So what is the big deal?

  7. Raging Bee:

    “No one dies for a table cloth.”

    What, this childish little wanker thinks anyone died for a piece of cloth hanging from a pole?

    I wonder if any other nation’s flag has ever attracted such an infantile fetishistic cult as the one that’s accreted around ours. I learned the basic rules of “flag courtesy” in first grade, but it was never that big a deal. Seriously, these people make the $cientologists and RCC-apologists look downright mature.

  8. Zeno:

    Roy Rogers and Dale Evans had garish Old Glory cowboy outfits, but patriotic kitsch is apparently okay if you’re a Republican.

  9. marcus:

    The American flag is a symbol of our liberty, as such I consider using an actual flag as table cloth to be fairly tasteless (as opposed to a flag-like motif, such as the swimsuits noted earlier, which were rather tasteless also but for a different reason). That being said, the flag is merely a symbol of that liberty and to limit that liberty to protect the symbol (as the anti-flag desecration laws and amendments attempted to do) would be almost criminal irony.

  10. skinnercitycyclist:

    I wonder if any other nation’s flag has ever attracted such an infantile fetishistic cult as the one that’s accreted around ours.

    This may be what you’re looking for: http://en.wikipedia.org/wiki/Blutfahne

  11. JJ831:

    The American flag is a symbol of our liberty, as such I consider using an actual flag as table cloth to be fairly tasteless

    How so? Using a “symbol of freedom” as a table cloth is tasteless?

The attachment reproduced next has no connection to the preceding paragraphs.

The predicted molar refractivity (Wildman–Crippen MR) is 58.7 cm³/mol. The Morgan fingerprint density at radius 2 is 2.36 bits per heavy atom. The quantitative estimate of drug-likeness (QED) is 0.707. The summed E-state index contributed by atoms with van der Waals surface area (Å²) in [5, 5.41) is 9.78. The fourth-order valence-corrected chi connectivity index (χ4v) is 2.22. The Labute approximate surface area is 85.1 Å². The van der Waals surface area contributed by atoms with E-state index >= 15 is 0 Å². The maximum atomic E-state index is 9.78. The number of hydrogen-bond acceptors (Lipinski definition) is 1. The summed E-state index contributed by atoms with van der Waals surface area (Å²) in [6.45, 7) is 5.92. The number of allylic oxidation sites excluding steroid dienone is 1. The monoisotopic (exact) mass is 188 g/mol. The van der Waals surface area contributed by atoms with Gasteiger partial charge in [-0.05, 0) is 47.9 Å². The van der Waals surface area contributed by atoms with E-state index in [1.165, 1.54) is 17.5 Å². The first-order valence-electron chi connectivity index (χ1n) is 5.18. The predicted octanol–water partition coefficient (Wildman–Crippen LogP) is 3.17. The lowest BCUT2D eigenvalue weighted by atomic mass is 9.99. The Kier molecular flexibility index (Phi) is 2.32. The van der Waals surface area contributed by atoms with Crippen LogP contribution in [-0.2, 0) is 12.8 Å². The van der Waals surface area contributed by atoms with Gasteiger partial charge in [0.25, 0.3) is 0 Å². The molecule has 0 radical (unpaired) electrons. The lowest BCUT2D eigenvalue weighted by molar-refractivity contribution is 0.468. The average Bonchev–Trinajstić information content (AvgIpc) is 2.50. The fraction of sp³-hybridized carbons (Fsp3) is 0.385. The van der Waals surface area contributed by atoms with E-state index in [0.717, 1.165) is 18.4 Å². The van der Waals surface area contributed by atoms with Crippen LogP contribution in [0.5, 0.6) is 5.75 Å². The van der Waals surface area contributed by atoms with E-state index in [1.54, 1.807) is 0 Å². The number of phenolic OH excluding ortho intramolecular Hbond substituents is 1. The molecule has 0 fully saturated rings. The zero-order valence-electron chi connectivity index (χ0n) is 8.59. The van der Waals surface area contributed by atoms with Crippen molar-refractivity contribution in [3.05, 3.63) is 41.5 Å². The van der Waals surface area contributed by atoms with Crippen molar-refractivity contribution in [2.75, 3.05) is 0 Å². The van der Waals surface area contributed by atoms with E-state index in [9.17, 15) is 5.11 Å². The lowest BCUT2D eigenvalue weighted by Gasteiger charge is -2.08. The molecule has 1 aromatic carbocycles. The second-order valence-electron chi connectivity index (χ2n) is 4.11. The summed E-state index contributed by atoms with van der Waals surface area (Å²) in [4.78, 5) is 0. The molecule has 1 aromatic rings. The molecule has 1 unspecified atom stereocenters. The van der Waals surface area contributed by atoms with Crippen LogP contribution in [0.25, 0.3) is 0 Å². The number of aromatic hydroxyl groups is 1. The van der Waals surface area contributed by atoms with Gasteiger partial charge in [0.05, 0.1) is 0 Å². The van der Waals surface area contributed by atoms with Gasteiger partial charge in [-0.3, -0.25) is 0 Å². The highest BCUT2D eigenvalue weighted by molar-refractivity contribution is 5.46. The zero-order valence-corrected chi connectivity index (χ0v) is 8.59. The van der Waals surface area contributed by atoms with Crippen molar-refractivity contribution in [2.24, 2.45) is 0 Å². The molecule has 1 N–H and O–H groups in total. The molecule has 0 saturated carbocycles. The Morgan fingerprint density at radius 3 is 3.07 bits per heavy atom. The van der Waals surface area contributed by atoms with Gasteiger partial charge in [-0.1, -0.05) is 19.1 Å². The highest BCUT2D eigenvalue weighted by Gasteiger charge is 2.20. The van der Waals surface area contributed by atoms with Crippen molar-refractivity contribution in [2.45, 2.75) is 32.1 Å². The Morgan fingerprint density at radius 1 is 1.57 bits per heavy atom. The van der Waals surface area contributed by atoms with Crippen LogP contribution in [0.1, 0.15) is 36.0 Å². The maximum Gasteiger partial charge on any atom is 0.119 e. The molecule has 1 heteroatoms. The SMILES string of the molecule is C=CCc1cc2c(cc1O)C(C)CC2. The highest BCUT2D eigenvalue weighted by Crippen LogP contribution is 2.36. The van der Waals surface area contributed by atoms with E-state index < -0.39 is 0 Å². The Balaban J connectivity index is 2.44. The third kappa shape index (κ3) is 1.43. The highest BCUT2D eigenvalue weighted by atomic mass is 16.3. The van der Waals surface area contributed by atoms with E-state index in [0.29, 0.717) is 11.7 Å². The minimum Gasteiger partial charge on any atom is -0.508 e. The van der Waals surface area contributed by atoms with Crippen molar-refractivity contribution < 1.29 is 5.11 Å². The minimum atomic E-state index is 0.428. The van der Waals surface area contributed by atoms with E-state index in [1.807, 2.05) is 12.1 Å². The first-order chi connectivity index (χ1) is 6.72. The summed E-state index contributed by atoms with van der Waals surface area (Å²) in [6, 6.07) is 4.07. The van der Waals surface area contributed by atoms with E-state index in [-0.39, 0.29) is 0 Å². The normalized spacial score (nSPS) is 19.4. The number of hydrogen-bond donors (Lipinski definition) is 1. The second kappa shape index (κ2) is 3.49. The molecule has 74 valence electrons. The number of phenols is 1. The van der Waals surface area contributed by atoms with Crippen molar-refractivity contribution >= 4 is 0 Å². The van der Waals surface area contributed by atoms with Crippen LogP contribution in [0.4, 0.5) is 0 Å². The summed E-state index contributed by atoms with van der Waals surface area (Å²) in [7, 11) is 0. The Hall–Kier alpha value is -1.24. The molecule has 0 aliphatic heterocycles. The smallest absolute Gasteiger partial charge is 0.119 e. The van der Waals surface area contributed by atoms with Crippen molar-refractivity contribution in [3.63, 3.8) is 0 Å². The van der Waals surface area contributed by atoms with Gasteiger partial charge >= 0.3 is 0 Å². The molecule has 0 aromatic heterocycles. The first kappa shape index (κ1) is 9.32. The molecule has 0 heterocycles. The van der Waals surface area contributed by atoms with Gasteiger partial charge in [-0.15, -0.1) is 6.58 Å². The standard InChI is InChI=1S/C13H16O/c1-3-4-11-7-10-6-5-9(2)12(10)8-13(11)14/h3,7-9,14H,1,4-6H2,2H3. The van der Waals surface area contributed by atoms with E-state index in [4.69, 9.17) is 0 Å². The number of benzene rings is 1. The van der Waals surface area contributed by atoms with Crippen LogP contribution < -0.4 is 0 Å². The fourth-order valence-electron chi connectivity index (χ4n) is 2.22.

12. Robert B.:

    Because then one spills mustard on it, JJ. Honestly if I were invited to a table so decorated I would feel awkward through the whole meal, especially since I’m a bit of a messy eater.

    I don’t necessarily object to other people using a flag this way – the thing probably gets more respect than is quite healthy – but anyone who does so should at least be aware that they’re making a sharp break with tradition. You need to know the rules to break them properly, and all that.

  13. richardelguru:

    I’d have thought all those giant flags proudly flown by used car salesmen were the real insult to America’s values… Oh!… Isee… Never mind…

  14. marcus:

    JJ831@ 11 That’s just my personal feeling, you may, of course, do as you will and I reserve the right to consider it tasteless. Since I have “pledged allegiance” to that flag, and sworn to protect the country it stands for as a soldier, I would feel remiss in using it in such a way that would allow it to end up splattered with ketchup and chicken gravy, but that’s just me.

  15. Synfandel:

    “No one dies for a table cloth.”

    No one dies for a flag either.

  16. Raging Bee:

    Okay, we’re tied with the Nazis in the “Number One for Infantile Fetishistic Flag Cults” sweepstakes. (But would the Nazis have freaked out over swastika tablecloths?)

  17. Avery Thompson: